How to Execute Multiple Actions in a Ternary Block - PHP

In PHP, if you use a comma (,) to separate your actions, you'll run into a syntax error. So the best approach is to use brackets () to group your ...


Simon Ugorji

a year ago | 3 min read

I've written quite a few tutorials on Ternary operators.

My last post was about executing multiple actions in a Ternary block in JavaScript. Today, we will focus on PHP.


Consider the code below

$a = null; $b = null; $c = null;
(!$a && !$b && !$c) ?
($a = 1).
($b = 2).
($c = 3).
(print("A, B, C = ".$a.' '.$b.' '.$c))
: (print("A, B AND C are not empty!"));

About the Snippet above

  • Using a ternary operator, we are able to check if the variables are empty (!$a && !$b && !$c).
  • Now if the variables are empty, we will reassign values to each of them and print out their current values.
  • But if the variables are not empty, we will print "A, B AND C are not empty".

The Logic

In my previous post, I explained that if you want to execute multiple actions in a ternary block in JavaScript, you must use a comma ( , ) to separate the actions but in PHP, it is quite different.

In PHP, if you use a comma ( , ) to separate your actions, you'll run into a syntax error.

So the best approach is to use brackets () to group your individual actions, then use a period ( . ) to separate them.

However, I think that the ternary operator isn't well implemented in PHP or maybe there's another way to handle it or maybe it's because of the PHP version that I run.

Here is the list of things that can bug you, when working with Ternary operators in PHP.

  • You can't use the echo statement within ternary blocks.

$f = 0;
($f == 0) ?
echo("f is 0")
: echo("f is not 0")

You will get a syntax error when you run the snippet above.

However, you may use other alternatives like (print, print_r, and var_dump) to output your variable.

  • In as much as a print keyword is supported, You still can't Nest ternary blocks with it.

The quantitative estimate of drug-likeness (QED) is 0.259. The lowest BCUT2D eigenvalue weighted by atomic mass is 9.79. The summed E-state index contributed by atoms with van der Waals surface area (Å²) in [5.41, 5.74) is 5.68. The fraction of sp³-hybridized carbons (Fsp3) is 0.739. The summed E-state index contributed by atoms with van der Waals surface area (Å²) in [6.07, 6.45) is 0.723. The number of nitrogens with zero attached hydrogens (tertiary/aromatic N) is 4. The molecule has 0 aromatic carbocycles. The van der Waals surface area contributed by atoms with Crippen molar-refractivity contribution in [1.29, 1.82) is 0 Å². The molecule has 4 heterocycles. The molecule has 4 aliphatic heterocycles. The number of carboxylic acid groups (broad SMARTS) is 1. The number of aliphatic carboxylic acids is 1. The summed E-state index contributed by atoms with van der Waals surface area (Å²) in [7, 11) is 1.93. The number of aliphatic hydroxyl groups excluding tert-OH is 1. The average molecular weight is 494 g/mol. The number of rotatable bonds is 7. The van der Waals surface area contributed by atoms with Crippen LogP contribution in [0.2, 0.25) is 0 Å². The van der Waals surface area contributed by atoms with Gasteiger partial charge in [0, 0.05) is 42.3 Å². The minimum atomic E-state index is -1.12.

Recall that: Nesting a ternary block is like adding else if and else to your condition

$f = 0;

($f == 0) ?
print("f is 0")
: ($f == 1)?
print("f is 1")
: '';

The snippet above reads,

"If variable f equals zero, output f is zero, else if variable f equals one, output f is one"

This snippet will not execute properly when you run it. You will get the output from the print statements repeated twice.

But if we replaced the print keyword with a var_dump or print_r, we will get the correct output.

$f = 0;

($f == 0) ?
var_dump("f is 0")
: ($f == 1)?
var_dump("f is 1")
: '';

The code will execute as expected because we expect the exact output "f is 0".

  • You can't Nest a ternary block and still execute multiple actions within it.

I think this is by far the most important aspect of using a ternary operator. But it doesn't work and I will prefer you use ternary operators for little code logics and use the native if/else statements for complex logic. This is unlike what's made available in JavaScript.

In Conclusion

Only use Ternary operators for a single condition in PHP, and you may execute multiple actions within that condition. But If you wish to add else if / else, I recommend you switch to the native if / else statement.

Maybe, the developers of PHP will update how PHP interprets ternary blocks on future PHP updates, but until then, I suggest you stick to the Native if / else statement

I believe that at this point, I have made you understand what ternary operators are and how you can use them in both PHP and JavaScript.

Thank You!


Created by

Simon Ugorji

Backend Developer | PHP | JS







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